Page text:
How to plan a conference that doesn’t suck

recent article, Kristen Eshleman and Josh Kim explore five reasons for why educational technology conferences suck (my word, not theirs) and, consequently, five ways to make conferences better.  In their view, organizers too easily forget that a conference is by/for/about people.  Conferences are often not planned with a view to enabling practice and overcoming silos.  They are frequently over-hyped and create too little value.

I agree.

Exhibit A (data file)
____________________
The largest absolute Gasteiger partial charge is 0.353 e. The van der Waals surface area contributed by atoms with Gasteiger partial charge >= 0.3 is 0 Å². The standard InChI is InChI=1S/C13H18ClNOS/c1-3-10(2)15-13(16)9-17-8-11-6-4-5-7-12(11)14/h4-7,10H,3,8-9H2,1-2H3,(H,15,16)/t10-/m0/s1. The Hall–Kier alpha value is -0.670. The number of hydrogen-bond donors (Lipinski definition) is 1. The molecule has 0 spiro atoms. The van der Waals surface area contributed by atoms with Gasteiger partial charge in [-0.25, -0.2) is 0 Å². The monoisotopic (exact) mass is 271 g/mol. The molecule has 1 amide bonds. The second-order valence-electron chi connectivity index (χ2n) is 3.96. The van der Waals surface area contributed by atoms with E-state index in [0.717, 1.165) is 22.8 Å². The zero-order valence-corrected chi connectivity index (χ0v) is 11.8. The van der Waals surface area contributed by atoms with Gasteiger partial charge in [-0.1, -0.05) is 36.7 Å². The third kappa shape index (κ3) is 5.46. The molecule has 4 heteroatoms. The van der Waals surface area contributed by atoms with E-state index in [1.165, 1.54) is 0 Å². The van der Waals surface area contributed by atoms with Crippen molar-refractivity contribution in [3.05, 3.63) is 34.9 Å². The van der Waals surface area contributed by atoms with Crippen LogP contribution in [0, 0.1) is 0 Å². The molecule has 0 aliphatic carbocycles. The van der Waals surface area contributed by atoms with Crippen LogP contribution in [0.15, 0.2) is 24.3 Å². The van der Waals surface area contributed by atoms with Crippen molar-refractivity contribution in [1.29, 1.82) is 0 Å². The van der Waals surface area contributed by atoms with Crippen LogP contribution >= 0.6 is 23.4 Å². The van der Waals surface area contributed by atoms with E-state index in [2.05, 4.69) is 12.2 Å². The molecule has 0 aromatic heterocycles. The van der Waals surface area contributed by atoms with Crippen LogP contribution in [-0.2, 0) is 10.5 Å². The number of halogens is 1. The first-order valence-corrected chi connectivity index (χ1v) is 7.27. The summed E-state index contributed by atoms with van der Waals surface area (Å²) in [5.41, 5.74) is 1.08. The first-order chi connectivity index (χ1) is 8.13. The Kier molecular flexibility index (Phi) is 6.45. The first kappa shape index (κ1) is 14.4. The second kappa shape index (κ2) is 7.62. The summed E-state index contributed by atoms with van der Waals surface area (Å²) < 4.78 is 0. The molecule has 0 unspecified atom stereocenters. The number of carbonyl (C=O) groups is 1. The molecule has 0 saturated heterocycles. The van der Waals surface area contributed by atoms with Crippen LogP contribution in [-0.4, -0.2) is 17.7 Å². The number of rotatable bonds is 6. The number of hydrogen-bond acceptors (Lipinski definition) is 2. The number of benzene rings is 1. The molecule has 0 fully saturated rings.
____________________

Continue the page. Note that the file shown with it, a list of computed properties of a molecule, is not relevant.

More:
The second annual Southeast Educational Data Symposium (SEEDS16) has been guided by what I am going to call the Golden Rule of Conference Panning: “Don’t plan a conference that you wouldn’t want to attend.”  To my mind, you should only plan a conference or event if it is actually going to provide significant value to participants.  A conference takes a lot of effort to plan and, all things being equal, it would be much easier for everyone involved if it didn’t exist.  The bar here is pretty high.  Another way or articulating the golden rule of conference planning, perhaps, is to say “Don’t plan a conference unless it is going to be better than having no conference at all.”  Not planning or going to a conference is pretty great, in my opinion.  Any conference I organize has to be better than that.  As I have worked with an incredible organizing committee to put together that I think will be a valuable and successful event (fingers crossed!), several guiding principles have emerged that are direct consequences of the golden rule: